A dryland goose with long legs and webless feet, the nene continues to wander the rough lava slopes of Hawaii. The latest studies by Hawaii's Division of Forestry and Wildlife indicate, however, that natural replacement is not sufficient to maintain nene populations in the wild. Continued captive breeding may be necessary to ensure survival of the species. Unfortunately, the commitment of scanty funds to save one species may imperil others that require similar attention.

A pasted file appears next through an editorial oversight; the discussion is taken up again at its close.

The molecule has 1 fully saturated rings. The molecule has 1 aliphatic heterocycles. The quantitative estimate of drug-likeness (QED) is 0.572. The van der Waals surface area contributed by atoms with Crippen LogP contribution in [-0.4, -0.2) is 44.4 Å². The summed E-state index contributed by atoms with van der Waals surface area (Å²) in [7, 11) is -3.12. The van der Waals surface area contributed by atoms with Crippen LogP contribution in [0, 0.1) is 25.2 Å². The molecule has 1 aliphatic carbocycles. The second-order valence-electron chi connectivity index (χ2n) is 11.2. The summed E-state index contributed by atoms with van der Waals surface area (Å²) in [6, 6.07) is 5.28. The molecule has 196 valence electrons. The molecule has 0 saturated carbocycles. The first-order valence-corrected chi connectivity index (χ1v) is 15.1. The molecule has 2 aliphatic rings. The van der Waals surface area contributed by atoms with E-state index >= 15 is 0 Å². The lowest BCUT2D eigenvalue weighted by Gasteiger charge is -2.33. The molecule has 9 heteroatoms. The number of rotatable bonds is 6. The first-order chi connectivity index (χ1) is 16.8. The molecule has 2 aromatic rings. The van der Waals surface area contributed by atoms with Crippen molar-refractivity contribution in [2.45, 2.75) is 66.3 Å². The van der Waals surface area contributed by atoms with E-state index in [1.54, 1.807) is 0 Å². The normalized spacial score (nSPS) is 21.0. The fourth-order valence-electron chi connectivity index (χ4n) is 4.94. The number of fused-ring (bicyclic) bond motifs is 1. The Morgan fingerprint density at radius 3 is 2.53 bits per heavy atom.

The island of Puerto Rico faces similar conservation battles. US Department of Agriculture documents published in the mid-1970s list 126 species of endemic Puerto Rican plants and 14 endemic animals as endangered. Some are living so precariously that their continued existence, at this writing, is uncertain.
The world's oceans are scattered with similar mountainous islands, each with unique and irreplaceable plant and animal species. Without concerted efforts to preserve the natural habitats and native species of oceanic islands, the tragedy of the St. Stephen's wren will be repeated again.